SAN FRANCISCO (Reuters) - A community watchdog group expressed outrage and Wells Fargo said it was launching an investigation after a newspaper reported that a senior exec threw lavish parties at a beachfront Malibu house owned by the bank.
“This is the ultimate example of dancing on the shattered dreams of the millions of Americans who’ve lost their homes. They should be ashamed of themselves,” said Association of Community Organizations for Reform Now spokesman Scott Levenson.
According to the Los Angeles Times, residents said Cheronda Guyton, a Wells Fargo senior vice president responsible for foreclosed commercial properties, spent weekends in the Malibu Colony house throwing “eye-catching” parties, one of which had guests arriving in a yacht.
Guyton was also issued the same parking permit as is given to Colony residents, the Times reported.
Guyton’s alleged personal use of the property incensed advocacy groups and drew scrutiny from the lender’s internal checks.
Wells Fargo said in a statement it took possession of the Southern California property in May and withheld it from the market for an agreed-upon period of time, adding that company policy prohibits personal use of properties held by the bank.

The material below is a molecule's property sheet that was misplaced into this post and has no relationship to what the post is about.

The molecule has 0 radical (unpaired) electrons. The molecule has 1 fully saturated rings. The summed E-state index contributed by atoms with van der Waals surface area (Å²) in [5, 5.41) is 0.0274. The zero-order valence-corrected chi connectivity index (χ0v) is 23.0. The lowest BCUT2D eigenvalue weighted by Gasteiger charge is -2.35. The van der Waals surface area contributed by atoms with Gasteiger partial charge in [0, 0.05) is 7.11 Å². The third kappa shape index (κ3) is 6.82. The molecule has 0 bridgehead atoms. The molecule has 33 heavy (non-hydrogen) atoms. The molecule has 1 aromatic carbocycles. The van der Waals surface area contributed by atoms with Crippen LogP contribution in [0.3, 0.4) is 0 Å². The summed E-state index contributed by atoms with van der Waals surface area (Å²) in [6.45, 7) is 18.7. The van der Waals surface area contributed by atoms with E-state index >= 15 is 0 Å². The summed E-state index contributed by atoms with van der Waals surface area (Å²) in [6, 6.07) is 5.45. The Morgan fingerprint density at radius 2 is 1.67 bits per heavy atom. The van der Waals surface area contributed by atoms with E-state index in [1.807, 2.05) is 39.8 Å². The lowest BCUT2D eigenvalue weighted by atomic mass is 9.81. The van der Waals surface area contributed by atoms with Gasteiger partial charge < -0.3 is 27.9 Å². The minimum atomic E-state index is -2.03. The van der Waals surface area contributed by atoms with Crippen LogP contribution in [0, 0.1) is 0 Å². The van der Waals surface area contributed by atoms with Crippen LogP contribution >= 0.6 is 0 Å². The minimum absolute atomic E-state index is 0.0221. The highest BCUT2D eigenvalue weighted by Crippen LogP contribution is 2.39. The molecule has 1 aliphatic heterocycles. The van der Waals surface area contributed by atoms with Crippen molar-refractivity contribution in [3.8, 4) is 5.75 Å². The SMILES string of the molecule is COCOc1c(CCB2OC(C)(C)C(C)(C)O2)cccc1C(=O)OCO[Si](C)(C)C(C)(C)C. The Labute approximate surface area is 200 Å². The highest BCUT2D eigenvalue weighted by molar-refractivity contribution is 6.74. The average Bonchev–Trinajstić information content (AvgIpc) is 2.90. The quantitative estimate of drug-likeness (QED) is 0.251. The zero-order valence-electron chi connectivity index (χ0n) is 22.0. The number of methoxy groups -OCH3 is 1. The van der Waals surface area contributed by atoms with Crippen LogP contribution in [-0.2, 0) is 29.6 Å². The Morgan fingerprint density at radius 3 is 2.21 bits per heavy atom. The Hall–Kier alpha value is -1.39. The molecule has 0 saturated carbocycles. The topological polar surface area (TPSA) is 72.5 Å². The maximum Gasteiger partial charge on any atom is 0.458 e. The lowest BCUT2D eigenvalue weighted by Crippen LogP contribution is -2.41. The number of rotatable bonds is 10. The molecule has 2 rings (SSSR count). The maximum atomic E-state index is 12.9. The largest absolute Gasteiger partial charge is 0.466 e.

“The bank has launched a full internal investigation of allegations that a team member was improperly using a bank-owned residential property in Malibu, California,” Wells Fargo said in a statement.
“We are thoroughly investigating this situation and will take decisive action with respect to any team member who may have violated Wells Fargo’s policies,” it said.
The bank declined any further comment.
U.S. lenders that have received taxpayer money under the Troubled Asset Relief Program have faced increased scrutiny from politicians, shareholders and watchdog groups for what critics say are spending excesses, inflated compensation and irregular business practices.
Wells Fargo, which received a $25 billion bailout from the U.S. government, also did not return phone calls from a real estate agent looking to show the two-story, modern style house to prospective buyers, the Times reported.
The 3,800 square foot house purchased for $12 million is in one of Los Angeles’ most chi-chi neighborhoods, whose residents include movie star Tom Hanks, according to the Times.
The house is owned by Collin Equities, a division of Wells Fargo that liquidates foreclosed properties. Guyton worked in the California state controller’s office under former governor Gray Davis prior to coming to Wells Fargo, the report said.
Wells Fargo in February canceled employee events in Las Vegas after reports that it had booked expensive hotels, but defended the events, saying they were part of its culture.
Insurer American International Group Inc, which got $40 billion of TARP money, scrapped some events after lawmakers railed against its spending $440,000 for a retreat at a California spa and resort.
Citigroup Inc, which took $45 billion of TARP money, decided not to take delivery of a new corporate jet, and faces growing pressure to end a $400 million sponsorship for the New York Mets baseball team’s Citi field park.
Shares of Wells Fargo closed down 1.54 percent at $27.43 on the New York Stock Exchange.
Reporting by Clare Baldwin